Names and Conversations

My boy knows everyone by name.

His teachers are : Teesa, and mawi ( Theresa and Marly), and the gardener is sissa (Fisher) – that last one comes out with a lisp so it is somewhere between thitha and ziza

A few weeks ago I started to teach him the concept of names: your name is Robert, your papa’s name is Ron and the cat’s name is Petey… etc..

Lo and Behold when I ask him today “what’s your name?” he answers me… “wohn” , he obviously thinks he is his father, that is not a very sign for me…

On a happier note here are some of the conversations we had recently:
Mommy: What is Fisher doing?
Robert: Sissa wot-ahwit
Translation: Fisher is watering

Mommy: Did you see the moon?
Robert: Mouhn up da wol
Translation: The moon is up the (above the) wall.

Never Underestimate A Toddler’s Memory

One of Robert’s favorite teachers at school (actually the assistant at his class) has been absent for the last few days. I was chatting to his teacher when I picked him up today and I commented that he must have forgotten her already because when I mentioned her name to him he ignored it and just uttered another teacher’s name.

I guess the little tyke wanted to prove me wrong today. We got off the minibus taxi and started our walk home up the long hill. This is normally a very hard walk because I carry Robert most of the way, while trying to dodge the piles of dirt (and droppings). I also struggle to dissuade him from wanting to “wok” until we get to a cleaner part of the street. When I set him down, he usually walks quickly for a few metres then starts exploring sidewalks, walls, trees, fences and whatever else we pass (That is why I never set him down on the dirtiest part of our street).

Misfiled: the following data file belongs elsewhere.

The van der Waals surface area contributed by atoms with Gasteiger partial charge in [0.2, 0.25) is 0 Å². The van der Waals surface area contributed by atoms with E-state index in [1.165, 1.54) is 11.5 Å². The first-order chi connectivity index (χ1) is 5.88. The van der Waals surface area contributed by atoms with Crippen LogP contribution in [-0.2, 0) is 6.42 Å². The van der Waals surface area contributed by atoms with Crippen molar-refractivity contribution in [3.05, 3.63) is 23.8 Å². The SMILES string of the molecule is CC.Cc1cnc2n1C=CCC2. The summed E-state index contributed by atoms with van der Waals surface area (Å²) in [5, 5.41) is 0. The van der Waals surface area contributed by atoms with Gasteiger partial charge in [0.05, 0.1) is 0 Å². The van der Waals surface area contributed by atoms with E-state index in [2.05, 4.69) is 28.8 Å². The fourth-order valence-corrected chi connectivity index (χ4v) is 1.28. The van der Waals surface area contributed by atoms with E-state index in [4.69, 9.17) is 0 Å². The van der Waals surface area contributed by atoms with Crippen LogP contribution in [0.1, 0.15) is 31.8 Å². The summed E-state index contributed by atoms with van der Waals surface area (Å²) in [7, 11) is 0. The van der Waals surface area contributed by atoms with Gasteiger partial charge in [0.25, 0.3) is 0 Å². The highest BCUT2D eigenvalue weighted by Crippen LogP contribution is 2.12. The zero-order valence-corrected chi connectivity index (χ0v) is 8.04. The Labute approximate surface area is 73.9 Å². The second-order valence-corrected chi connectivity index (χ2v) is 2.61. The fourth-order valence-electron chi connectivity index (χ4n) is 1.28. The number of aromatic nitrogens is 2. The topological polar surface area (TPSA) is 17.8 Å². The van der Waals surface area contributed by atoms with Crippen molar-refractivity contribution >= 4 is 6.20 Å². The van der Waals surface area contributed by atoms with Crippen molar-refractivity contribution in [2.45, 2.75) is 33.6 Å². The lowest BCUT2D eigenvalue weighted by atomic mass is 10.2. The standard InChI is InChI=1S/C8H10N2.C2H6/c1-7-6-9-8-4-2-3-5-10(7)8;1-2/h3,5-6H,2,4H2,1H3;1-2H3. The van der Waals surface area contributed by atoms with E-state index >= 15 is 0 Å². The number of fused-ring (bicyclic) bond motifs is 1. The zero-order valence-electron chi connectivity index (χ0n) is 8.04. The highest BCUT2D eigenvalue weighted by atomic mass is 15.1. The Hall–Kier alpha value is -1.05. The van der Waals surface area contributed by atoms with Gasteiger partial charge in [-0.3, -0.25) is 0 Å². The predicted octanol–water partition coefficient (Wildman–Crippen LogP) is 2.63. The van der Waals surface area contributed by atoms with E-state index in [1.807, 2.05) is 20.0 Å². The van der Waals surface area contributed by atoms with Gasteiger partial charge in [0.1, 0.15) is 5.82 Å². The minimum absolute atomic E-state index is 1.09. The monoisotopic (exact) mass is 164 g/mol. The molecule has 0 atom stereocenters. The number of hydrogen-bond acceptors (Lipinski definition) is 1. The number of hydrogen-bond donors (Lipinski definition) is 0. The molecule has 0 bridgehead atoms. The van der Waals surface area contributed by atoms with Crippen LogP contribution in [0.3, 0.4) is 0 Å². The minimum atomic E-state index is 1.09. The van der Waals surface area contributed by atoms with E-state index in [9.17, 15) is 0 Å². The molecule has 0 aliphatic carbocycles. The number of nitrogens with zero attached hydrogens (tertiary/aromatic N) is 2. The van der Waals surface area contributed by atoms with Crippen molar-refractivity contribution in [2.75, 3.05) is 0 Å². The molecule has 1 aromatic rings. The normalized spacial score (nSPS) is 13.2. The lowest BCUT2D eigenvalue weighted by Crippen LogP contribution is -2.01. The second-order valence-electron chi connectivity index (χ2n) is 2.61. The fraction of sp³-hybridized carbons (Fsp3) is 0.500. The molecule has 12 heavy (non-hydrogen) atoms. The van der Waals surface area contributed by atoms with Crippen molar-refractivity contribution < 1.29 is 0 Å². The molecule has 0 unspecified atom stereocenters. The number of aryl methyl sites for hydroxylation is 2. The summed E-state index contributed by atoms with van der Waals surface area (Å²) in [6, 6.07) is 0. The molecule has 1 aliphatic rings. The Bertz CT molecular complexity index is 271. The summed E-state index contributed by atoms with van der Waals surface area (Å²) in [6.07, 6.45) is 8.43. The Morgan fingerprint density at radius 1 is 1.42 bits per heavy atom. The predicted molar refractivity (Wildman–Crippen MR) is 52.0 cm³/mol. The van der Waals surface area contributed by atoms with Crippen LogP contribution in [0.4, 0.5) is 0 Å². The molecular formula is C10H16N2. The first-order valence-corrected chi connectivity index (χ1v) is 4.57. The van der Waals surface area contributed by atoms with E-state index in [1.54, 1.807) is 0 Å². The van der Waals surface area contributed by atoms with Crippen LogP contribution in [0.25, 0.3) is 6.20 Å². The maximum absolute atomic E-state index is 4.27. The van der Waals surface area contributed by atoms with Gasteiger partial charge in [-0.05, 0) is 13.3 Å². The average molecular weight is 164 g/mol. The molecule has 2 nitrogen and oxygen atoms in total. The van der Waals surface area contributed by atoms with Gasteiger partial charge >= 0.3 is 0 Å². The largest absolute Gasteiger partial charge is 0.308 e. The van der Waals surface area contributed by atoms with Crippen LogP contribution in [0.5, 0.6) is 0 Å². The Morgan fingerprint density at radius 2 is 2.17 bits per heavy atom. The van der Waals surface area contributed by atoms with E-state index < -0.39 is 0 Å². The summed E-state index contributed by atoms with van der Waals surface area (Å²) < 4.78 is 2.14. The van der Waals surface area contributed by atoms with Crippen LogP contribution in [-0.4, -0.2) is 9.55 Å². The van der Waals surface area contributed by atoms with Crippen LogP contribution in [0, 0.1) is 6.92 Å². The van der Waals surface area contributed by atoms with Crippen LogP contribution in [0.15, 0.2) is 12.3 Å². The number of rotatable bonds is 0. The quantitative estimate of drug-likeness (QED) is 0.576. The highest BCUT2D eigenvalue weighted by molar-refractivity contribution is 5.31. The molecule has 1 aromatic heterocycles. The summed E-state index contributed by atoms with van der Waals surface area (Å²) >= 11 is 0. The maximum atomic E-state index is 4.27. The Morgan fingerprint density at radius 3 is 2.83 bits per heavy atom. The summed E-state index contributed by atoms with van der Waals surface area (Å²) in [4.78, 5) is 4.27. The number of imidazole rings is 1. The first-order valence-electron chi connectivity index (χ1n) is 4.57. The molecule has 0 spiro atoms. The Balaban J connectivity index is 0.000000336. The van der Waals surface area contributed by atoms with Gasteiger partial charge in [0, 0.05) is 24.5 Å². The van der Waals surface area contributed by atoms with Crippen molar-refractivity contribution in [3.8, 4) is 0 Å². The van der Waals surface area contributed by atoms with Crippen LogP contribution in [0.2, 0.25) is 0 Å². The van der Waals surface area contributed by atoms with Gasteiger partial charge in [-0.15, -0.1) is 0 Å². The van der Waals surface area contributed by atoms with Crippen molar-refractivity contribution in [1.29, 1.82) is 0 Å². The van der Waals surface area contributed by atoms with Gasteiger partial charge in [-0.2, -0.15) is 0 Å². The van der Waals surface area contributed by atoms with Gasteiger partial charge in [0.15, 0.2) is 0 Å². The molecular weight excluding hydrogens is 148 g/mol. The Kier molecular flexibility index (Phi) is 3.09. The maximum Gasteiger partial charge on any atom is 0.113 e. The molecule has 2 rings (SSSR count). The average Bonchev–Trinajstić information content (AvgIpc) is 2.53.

I have a rule that whenever he starts touching the dirty street, he gets carried again (no walk , in his language), which inevitably leads to arguments and crying. He was having one of his fits when an African lady came towards us down the streets. She must have been a nanny or domestic worker finishing her day at work, and those women are usually very sweet to young babies, but this one came straight to me and took him in her arms, pretending to take him with her. She started saying: “bye mummy” and I played along for a few seconds. Of course, in the face of this new calamity Robert forgot his distress about wanting to (wok) and his bottom lip stretched forward as he looked at the “intruder” with distrust. Soon the woman set him down and said goodbye and went on her own way. Robert watched after her, a little puzzled, then blurted out “Woosie” (Lucy)… Waoo, the boy still remembers his nanny Lucy, even though it has been almost two months since we last saw her. She would be impressed if she knew.